It would appear that I’m old enough to have outlived some of my friends. Some of these friends are — were — on Facebook, and so now I have dead friends on my profile.
One friend passed away suddenly, and his page was being updated by his family. It was kind of nice, like he was still sort of around. As time has passed, however, reminders about his birthday seem slightly chilling. Today was a turning point. Words with Friends suggested that I start up a game with him. That was when I said ‘enough’! Facebook is for the living.
So I’m heartlessly and unceremoniously dumping my dead friends. We would love to keep them around forever, but there is such a thing as clinging, and I don’t think it’s healthy. It’s no wonder people started burying their dead — we miss them, but dead bodies are a health hazard, physically and emotionally. And while it would be nice to think of some aspect of ourselves continuing in perpetuity, we all have to get used to the idea of a world without us.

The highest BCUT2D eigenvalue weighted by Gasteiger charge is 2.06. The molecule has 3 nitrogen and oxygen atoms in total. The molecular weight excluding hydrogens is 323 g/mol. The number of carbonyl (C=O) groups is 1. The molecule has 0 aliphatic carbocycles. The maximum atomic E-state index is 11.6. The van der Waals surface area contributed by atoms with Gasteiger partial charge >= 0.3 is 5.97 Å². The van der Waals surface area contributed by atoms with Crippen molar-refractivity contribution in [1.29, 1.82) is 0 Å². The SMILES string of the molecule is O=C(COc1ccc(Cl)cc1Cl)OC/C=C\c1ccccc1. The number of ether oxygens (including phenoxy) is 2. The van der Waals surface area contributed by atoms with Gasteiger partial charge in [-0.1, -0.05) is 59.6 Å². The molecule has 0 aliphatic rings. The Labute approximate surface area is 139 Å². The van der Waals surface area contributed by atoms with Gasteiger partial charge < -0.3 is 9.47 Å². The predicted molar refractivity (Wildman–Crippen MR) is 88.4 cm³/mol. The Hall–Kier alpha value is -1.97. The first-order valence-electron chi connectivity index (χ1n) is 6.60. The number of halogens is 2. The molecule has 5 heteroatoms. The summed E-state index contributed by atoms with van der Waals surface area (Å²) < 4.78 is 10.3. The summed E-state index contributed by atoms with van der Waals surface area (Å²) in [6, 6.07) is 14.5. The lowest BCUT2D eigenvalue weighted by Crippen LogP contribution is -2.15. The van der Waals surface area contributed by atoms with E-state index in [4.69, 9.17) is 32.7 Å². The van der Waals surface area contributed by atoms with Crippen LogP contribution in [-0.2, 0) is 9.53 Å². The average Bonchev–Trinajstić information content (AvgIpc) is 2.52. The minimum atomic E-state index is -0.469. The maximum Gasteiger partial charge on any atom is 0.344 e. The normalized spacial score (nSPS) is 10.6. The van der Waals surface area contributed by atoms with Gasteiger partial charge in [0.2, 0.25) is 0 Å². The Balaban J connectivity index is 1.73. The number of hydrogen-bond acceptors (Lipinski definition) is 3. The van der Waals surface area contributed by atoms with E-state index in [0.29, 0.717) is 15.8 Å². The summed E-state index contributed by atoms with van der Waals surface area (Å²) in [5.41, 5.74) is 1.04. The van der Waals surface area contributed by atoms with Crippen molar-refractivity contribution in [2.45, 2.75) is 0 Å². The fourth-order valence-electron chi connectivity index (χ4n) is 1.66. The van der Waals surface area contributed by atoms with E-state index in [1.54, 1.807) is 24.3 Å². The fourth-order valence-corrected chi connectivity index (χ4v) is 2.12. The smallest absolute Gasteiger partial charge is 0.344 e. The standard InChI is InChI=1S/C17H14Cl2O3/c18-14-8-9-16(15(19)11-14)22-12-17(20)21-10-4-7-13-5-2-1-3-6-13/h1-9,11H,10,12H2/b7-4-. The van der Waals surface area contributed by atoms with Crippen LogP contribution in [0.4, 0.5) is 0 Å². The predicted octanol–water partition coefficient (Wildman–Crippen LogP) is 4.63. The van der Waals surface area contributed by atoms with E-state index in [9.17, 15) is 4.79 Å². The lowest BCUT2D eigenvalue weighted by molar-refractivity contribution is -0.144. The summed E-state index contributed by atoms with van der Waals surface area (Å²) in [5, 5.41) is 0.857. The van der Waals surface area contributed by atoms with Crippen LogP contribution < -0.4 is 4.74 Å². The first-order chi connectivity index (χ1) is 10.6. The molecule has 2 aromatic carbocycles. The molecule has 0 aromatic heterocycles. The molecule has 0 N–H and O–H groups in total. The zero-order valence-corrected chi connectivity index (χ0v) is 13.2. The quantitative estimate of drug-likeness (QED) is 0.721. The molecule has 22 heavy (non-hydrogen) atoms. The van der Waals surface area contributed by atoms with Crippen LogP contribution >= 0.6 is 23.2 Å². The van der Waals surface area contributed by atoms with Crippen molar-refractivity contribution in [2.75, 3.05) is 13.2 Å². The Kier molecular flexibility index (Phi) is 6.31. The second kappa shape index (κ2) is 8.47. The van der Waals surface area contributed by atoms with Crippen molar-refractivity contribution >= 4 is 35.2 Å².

Facebook has responded to the problem of (to put it gently) user attrition by turning the profiles of the deceased into ‘memorials‘, which means the pages will still be open for family and friends to comment on, but they won’t show up in certain kinds of feeds — for example, it will stop asking you if you’d like to ‘re-connect’ with them. While this is a good idea, my erstwhile friends are still showing up for me because no one has contacted Facebook to ‘memorialise’ them.
Just imagine, fifty years from now, there may still be a lot of Facebook users, but there will also be an enormous number of dead accounts. Facebook may start to resemble a mausoleum, with neighbourhoods of catacombs full of tombs. Or like the Earth itself, where people who are young and alive work and play busily on its surface, unaware of all the bodies beneath their feet.